Photographer takes city to court over ‘Portland Oregon’ sign

A company that sells prints on challenges ordinance that charges for use of sign.

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The owner of a company that sells prints on is challenging a city of Portland ordinance that charges for use of the “Portland Oregon” sign in Old Town.

Owner of Vintage Roadside Jeff Kunkle says he was the recipient of a trademark violation letter from the city attorney for vintage photos of the sign.

The city trademarked the sign in 2011, charging businesses from $100 to $20,000 for the use of it, according to an report.

He isn’t seeking any money from the city. He told The Oregonian/ that he only wants the city to back off its trademark claim and stop charging businesses, big and small alike. He contends that the city improperly trademarked the sign because it’s not an image that the city uses to denote goods or products.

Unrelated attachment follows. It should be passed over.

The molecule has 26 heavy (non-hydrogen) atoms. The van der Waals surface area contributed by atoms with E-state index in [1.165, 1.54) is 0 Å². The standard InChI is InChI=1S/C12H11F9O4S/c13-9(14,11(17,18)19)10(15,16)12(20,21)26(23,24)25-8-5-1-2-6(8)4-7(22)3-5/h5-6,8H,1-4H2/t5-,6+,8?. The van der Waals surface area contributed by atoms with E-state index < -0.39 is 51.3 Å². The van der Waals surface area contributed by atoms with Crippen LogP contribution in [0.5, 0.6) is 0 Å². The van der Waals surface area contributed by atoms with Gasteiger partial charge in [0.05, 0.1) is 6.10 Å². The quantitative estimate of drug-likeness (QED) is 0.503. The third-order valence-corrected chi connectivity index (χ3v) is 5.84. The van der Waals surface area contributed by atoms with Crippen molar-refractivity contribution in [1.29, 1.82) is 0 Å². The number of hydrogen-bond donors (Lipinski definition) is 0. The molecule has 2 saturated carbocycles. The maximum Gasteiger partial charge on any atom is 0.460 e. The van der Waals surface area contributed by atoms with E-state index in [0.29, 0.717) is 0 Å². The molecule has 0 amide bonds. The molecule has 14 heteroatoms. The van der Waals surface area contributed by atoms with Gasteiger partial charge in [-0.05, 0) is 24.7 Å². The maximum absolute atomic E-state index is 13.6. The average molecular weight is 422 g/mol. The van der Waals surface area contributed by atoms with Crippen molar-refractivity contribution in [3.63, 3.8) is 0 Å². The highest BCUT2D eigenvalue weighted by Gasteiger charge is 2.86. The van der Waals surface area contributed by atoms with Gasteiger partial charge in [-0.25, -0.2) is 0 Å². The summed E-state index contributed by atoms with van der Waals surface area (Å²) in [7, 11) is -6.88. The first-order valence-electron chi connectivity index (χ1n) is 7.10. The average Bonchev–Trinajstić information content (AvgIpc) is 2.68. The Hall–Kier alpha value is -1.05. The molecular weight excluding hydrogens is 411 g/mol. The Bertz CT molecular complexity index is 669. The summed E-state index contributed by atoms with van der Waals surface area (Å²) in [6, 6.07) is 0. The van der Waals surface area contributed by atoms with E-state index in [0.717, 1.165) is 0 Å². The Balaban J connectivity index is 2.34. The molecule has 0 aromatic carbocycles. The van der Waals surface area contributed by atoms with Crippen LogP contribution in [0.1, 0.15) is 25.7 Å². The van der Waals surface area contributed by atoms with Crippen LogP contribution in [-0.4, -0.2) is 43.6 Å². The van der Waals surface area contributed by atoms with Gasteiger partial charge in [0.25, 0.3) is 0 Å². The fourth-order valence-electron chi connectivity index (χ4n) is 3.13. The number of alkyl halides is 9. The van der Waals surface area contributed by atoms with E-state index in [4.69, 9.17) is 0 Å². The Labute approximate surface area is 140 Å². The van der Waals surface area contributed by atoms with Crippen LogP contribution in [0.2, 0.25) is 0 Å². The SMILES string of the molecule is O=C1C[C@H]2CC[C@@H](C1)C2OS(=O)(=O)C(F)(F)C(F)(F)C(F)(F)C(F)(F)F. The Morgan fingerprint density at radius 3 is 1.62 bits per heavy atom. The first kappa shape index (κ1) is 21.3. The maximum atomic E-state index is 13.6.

“I’ve photographed signs all across the country and most people are happy to see their signs photographed because it’s great publicity,” Kunkle said.

Kunkle was selling an earlier version of the sign on the small-business online marketplace.

 In a five-page complaint filed in Multnomah County Circuit Court, attorney Robert Swider, representing the small shop, claimed the city’s rights were unenforceable under state trademark laws because city officials were not actually using the sign to sell anything.

In fact, the lawsuit claimed, the city was not using the trademark when the Bureau of Internal Business Services filed a trade and service mark registration form with the secretary of state’s office in July 2011. The city’s registration form shows that it began using the trademark in November 2010.

(SOURCE: Portland Tribune)



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